It is often said that education is something you claim, not something you passively receive. On Friday, September 21st, high school students from all across Ontario put that mantra into action. The students, along with teachers, staff, and other allies, walked out of schools and took to the streets to protest the Conservative government's evisceration of sex ed and Indigenous education from school curriculums.
Under the hashtag #WeTheStudentsDoNotConsent, students like 17-year-old Rayne Fisher-Quann struck a direct blow against paternalistic assumptions that high school students are unable to make mature and informed decisions about the laws and policies that directly affect their lives and the lives of their friends and loved ones.
Rather than passively allowing those in formal positions of power to dictate to them what was deemed appropriate to learn, these students actively claimed their right to education by unflinchingly demanding the re-introduction into curriculums of core sex ed elements such as sexual consent, gender identity, LGBTQ+ awareness, cyberbullying issues, and Indigenous history and education as contemplated by the Truth and Reconciliation Commission's 94 Calls to Action.
The students' voices of dissent reflect the broad discontent among young Ontarians with respect to the government's actions in scrapping the updated 2015 sex ed curriculum and Indigenous curriculum writing sessions. However, one of the primary reasons their voices continue to be sidelined is because they have no political currency, since these young people continue to have their right to vote in local, provincial, and federal elections denied.
Early this year, Liberal MPP Arthur Potts [Beaches-East York] briefly shone some attention on this issue when he proposed a private member's bill that would lower the provincial voting age from 18 to 16. The bill even got some interest and support across the aisle, including from now Minister of Municipal Affairs Steve Clark, who himself was elected mayor of Brockville at a rather green 22 years of age. Unfortunately, the private member's bill was proposed too late in the legislative calendar to officially be introduced and debated before the Conservatives swept the Liberals out of power in June.
We must scrutinize what our democracy loses in not allowing 16- and 17-year-olds to vote.
We should also keep in mind that Section 3 of the Canadian Charter of Rights and Freedoms constitutionally guarantees the democratic right to vote to all Canadian citizens. This means that Canadian youth too, have a constitutionally protected right to vote in elections and the burden lies on the government to justify its decision to continue denying young people the right to vote.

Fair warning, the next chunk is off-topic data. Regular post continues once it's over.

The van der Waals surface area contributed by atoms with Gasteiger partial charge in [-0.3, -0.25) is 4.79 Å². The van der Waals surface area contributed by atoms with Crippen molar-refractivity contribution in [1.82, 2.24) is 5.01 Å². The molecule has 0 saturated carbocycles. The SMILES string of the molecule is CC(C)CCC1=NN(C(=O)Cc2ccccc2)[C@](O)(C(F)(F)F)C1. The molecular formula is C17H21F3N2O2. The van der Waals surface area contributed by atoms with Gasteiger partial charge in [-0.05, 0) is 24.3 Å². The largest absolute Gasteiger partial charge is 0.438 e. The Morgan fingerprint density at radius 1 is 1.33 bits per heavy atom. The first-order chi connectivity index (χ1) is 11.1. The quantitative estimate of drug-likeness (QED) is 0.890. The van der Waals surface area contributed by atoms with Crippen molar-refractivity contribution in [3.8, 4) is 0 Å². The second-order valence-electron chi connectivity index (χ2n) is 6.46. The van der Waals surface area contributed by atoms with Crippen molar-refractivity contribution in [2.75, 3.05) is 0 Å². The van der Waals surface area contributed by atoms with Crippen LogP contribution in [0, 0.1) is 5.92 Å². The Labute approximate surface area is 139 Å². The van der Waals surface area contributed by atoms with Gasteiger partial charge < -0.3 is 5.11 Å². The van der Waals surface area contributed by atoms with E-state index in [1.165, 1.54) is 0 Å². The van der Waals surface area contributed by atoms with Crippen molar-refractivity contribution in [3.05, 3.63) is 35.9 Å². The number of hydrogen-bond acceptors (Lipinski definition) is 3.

As citizens, we should all be continually scrutinizing the casual justification offered that that 16- and 17-year-olds are unable to make mature and informed decisions about voting. Equally important, we must also scrutinize what our democracy loses in not allowing 16- and 17-year-olds to vote.
In the U.S., the tragic high school shooting deaths of 17 people in Parkland, Florida sparked outrage and mass political activism from high school students who were sick and tired of not having a political voice in determining how to prevent shootings and violence in their own schools. This led to various campaigns to lower the voting age in elections around the country to 16, including the youth-led national campaign Vote16USA.
In Takoma Park, Maryland, one of the municipal jurisdictions that lowered the election age, 16- and 17-year-olds showed up to vote at twice the rate of other voters, directly refuting concerns that young people would not turn out to vote if given the right. Many other countries, from Brazil to Germany to Scotland have all similarly lowered their voting age to 16.
And while the case studies of political activism among high school students in Florida and Ontario focus on areas related to primary and secondary education, there are a whole host of policy areas in which our democratic processes would greatly benefit from the continued engagement of these young people, including areas such as higher education and vocational training, employment and labour, youth criminal justice, public transportation, and climate change.
By taking to the streets to claim their education, the high school students of Ontario are showing us through action that the flippant and dismissive assumption that 16- and 17-year-olds are not mature enough to vote is utter and complete bunk.
We owe it to this younger generation to get out of the way and let them now claim their constitutional right to vote.
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